Last week in my neighborhood, another young man was shot in a drive-by shooting. He was lucky to survive. Too many don’t.
Last month, I celebrated with my Hendry Street neighbors who have worked so very hard with the police and the mayor to reclaim their street from drugs and violence. But not every street is that lucky.
Just a few days before that same celebration, I noticed the all-too-familiar yellow police tape yards from my house. It marked where two people were shot; one later died.
Whether we label gun violence in my neighborhood and other neighborhoods a “state of emergency,” or call it something else, I can tell you that those of us who live in communities long destabilized by violence know that something is not working and hasn’t been working to stop the violence for a long time. We need a new plan.
Those of you who know me know that I’m a leader who is a consensus builder; I am a problem solver who works to bring others together to find solutions collectively.
Some years ago, when businesses threatened to leave the Bowdoin-Geneva neighborhood because of a rash of violence, I worked with others in our community to persuade them to stay, and many did.
There is no way that we can create the kind of healthy communities we want for our families, keep our businesses viable, create jobs, and build better schools if we don’t tackle, head on, the issue of public safety in our neighborhoods. I believe that people and families in every neighborhood of our city deserve to feel safe and secure. Public safety in every neighborhood must be a top priority.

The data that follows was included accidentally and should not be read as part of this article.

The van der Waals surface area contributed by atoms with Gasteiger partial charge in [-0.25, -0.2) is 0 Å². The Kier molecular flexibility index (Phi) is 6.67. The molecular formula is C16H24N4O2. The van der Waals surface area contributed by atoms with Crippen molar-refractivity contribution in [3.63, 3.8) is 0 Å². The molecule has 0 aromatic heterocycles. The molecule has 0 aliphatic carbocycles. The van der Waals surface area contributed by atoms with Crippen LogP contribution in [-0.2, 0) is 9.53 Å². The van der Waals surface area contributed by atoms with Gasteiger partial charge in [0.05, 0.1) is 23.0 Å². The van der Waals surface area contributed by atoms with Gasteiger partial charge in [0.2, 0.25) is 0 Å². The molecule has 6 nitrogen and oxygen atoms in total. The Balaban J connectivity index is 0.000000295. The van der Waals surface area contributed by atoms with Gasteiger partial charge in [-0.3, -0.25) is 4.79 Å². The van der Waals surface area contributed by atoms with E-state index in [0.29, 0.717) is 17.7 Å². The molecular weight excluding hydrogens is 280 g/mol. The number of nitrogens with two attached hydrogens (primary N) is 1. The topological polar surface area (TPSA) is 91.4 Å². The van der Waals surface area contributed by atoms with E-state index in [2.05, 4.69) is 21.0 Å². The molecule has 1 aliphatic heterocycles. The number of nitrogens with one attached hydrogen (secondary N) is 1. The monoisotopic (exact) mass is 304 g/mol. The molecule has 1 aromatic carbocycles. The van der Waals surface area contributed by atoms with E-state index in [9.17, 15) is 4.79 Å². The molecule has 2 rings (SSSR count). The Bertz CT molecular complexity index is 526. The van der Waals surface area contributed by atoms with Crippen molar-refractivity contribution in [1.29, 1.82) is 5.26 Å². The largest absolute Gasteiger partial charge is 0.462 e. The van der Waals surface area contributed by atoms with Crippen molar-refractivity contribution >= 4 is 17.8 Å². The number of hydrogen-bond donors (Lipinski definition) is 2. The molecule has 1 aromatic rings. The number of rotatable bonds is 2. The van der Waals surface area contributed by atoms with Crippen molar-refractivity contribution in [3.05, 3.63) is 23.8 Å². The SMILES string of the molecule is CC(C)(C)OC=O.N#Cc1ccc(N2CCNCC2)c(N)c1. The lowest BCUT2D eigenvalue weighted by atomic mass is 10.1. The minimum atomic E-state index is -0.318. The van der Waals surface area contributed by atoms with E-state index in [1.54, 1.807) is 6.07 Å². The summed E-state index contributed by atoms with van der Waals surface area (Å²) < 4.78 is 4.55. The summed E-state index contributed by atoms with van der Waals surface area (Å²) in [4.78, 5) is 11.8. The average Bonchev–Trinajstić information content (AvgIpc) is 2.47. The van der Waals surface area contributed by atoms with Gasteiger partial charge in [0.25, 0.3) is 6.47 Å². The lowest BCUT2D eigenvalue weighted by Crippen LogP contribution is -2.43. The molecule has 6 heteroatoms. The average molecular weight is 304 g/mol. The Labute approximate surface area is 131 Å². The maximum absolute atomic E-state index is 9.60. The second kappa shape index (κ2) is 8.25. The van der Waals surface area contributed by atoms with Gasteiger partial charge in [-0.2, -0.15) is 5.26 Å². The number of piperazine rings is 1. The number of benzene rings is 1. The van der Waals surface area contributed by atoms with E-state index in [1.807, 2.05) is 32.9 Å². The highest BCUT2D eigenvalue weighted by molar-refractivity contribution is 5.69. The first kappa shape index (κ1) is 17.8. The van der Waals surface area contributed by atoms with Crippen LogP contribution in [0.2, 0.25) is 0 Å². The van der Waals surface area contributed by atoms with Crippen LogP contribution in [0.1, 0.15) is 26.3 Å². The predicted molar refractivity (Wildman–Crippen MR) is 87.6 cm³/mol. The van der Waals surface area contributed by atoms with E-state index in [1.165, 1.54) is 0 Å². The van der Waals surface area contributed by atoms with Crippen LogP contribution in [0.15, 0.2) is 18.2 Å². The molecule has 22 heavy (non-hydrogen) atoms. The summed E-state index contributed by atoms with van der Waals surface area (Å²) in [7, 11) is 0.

I do not have all the answers but I believe that having all the stakeholders at the table is a good first step, including our police and residents, our youth, our community-based organizations, our elected and appointed officials, our teachers, our anti-crime advocates, our clergy and faith-based organizations, and members of our business community.
I believe we can start the design of our new plan by implementing some of the techniques and lessons learned from the Marathon bombings in a number of our neighborhoods.
I support the idea of more surveillance coverage in troubled and high traffic spots. In several cases, they have already solved a number of high-profile crimes. There is no need for the residents of a neighborhood to be held hostage by a few. We need to be more proactive in our ability to identify criminals and swiftly get them off our streets. With the use of newer technologies, we can do that.
We need to do more to strengthen the relationship between police and community, an effort that can be aided by increasing diversity. We also need to build on the successful partnerships that have been forged between the police and the community.
And we need to do more to help our young people avoid trouble and find opportunity.
In my work with YouthBuild USA, a national organization that focuses on the mentoring of our children and young adults, I’ve learned much about the value of how opportunity can transform a life and in many instances help to save a life.
We can accomplish the very tough job of improving public safety in all of our neighborhoods if we are all willing to come to the table and work together to solve the problem. It is what the people of our city deserve from their leaders today.
Charlotte Golar Richie is a longtime Dorchester resident who is currently running for Mayor of Boston.